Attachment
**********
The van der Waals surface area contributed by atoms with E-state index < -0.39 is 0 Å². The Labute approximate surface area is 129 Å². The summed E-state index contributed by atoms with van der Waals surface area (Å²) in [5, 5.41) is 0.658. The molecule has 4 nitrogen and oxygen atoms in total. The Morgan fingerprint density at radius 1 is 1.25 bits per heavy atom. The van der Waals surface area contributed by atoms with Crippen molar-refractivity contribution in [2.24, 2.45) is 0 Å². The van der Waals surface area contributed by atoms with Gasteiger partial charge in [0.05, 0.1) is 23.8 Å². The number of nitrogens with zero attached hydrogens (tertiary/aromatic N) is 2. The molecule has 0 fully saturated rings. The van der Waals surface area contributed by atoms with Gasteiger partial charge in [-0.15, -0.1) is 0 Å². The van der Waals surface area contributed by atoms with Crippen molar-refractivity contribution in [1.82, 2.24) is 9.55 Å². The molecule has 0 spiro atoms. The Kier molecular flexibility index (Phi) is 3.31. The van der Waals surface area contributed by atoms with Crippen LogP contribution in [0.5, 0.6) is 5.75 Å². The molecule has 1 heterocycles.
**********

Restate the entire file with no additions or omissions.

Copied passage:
The van der Waals surface area contributed by atoms with E-state index < -0.39 is 0 Å². The Labute approximate surface area is 129 Å². The summed E-state index contributed by atoms with van der Waals surface area (Å²) in [5, 5.41) is 0.658. The molecule has 4 nitrogen and oxygen atoms in total. The Morgan fingerprint density at radius 1 is 1.25 bits per heavy atom. The van der Waals surface area contributed by atoms with Crippen molar-refractivity contribution in [2.24, 2.45) is 0 Å². The van der Waals surface area contributed by atoms with Gasteiger partial charge in [0.05, 0.1) is 23.8 Å². The number of nitrogens with zero attached hydrogens (tertiary/aromatic N) is 2. The molecule has 0 fully saturated rings. The van der Waals surface area contributed by atoms with Gasteiger partial charge in [-0.15, -0.1) is 0 Å². The van der Waals surface area contributed by atoms with Crippen molar-refractivity contribution in [1.82, 2.24) is 9.55 Å². The molecule has 0 spiro atoms. The Kier molecular flexibility index (Phi) is 3.31. The van der Waals surface area contributed by atoms with Crippen LogP contribution in [0.5, 0.6) is 5.75 Å². The molecule has 1 heterocycles.